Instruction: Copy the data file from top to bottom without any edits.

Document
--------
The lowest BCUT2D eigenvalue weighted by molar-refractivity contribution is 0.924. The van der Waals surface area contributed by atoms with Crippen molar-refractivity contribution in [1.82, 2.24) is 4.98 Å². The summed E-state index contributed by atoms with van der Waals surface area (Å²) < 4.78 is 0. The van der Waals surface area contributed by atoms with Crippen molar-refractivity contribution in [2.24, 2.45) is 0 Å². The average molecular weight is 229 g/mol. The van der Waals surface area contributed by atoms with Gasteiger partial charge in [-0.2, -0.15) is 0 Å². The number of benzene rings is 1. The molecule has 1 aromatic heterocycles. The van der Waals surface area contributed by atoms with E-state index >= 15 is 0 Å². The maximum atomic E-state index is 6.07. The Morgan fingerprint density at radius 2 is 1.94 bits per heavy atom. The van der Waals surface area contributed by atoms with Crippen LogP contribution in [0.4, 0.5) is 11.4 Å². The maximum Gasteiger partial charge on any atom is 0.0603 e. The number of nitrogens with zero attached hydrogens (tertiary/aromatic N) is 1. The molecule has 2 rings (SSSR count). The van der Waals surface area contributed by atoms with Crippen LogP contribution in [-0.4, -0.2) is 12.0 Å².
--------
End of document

The lowest BCUT2D eigenvalue weighted by molar-refractivity contribution is 0.924. The van der Waals surface area contributed by atoms with Crippen molar-refractivity contribution in [1.82, 2.24) is 4.98 Å². The summed E-state index contributed by atoms with van der Waals surface area (Å²) < 4.78 is 0. The van der Waals surface area contributed by atoms with Crippen molar-refractivity contribution in [2.24, 2.45) is 0 Å². The average molecular weight is 229 g/mol. The van der Waals surface area contributed by atoms with Gasteiger partial charge in [-0.2, -0.15) is 0 Å². The number of benzene rings is 1. The molecule has 1 aromatic heterocycles. The van der Waals surface area contributed by atoms with E-state index >= 15 is 0 Å². The maximum atomic E-state index is 6.07. The Morgan fingerprint density at radius 2 is 1.94 bits per heavy atom. The van der Waals surface area contributed by atoms with Crippen LogP contribution in [0.4, 0.5) is 11.4 Å². The maximum Gasteiger partial charge on any atom is 0.0603 e. The number of nitrogens with zero attached hydrogens (tertiary/aromatic N) is 1. The molecule has 2 rings (SSSR count). The van der Waals surface area contributed by atoms with Crippen LogP contribution in [-0.4, -0.2) is 12.0 Å².